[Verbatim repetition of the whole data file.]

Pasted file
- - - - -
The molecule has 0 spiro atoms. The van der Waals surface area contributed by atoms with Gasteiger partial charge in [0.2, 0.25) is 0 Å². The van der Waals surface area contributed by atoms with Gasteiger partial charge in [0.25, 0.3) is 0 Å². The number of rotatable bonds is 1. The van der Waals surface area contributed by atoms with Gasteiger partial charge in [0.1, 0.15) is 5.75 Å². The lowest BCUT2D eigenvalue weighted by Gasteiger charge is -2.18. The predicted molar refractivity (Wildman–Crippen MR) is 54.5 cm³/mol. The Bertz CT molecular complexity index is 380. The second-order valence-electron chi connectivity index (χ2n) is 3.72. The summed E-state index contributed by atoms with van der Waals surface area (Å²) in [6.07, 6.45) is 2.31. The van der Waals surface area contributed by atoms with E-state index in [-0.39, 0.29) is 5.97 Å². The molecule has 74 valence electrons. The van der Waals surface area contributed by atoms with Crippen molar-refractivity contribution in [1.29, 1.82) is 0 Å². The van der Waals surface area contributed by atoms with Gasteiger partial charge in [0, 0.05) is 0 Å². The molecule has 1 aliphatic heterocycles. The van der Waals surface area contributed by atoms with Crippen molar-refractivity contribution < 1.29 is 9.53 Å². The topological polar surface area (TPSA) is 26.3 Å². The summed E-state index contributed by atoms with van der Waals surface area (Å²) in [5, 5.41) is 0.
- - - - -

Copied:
The molecule has 0 spiro atoms. The van der Waals surface area contributed by atoms with Gasteiger partial charge in [0.2, 0.25) is 0 Å². The van der Waals surface area contributed by atoms with Gasteiger partial charge in [0.25, 0.3) is 0 Å². The number of rotatable bonds is 1. The van der Waals surface area contributed by atoms with Gasteiger partial charge in [0.1, 0.15) is 5.75 Å². The lowest BCUT2D eigenvalue weighted by Gasteiger charge is -2.18. The predicted molar refractivity (Wildman–Crippen MR) is 54.5 cm³/mol. The Bertz CT molecular complexity index is 380. The second-order valence-electron chi connectivity index (χ2n) is 3.72. The summed E-state index contributed by atoms with van der Waals surface area (Å²) in [6.07, 6.45) is 2.31. The van der Waals surface area contributed by atoms with E-state index in [-0.39, 0.29) is 5.97 Å². The molecule has 74 valence electrons. The van der Waals surface area contributed by atoms with Crippen molar-refractivity contribution in [1.29, 1.82) is 0 Å². The van der Waals surface area contributed by atoms with Gasteiger partial charge in [0, 0.05) is 0 Å². The molecule has 1 aliphatic heterocycles. The van der Waals surface area contributed by atoms with Crippen molar-refractivity contribution < 1.29 is 9.53 Å². The topological polar surface area (TPSA) is 26.3 Å². The summed E-state index contributed by atoms with van der Waals surface area (Å²) in [5, 5.41) is 0.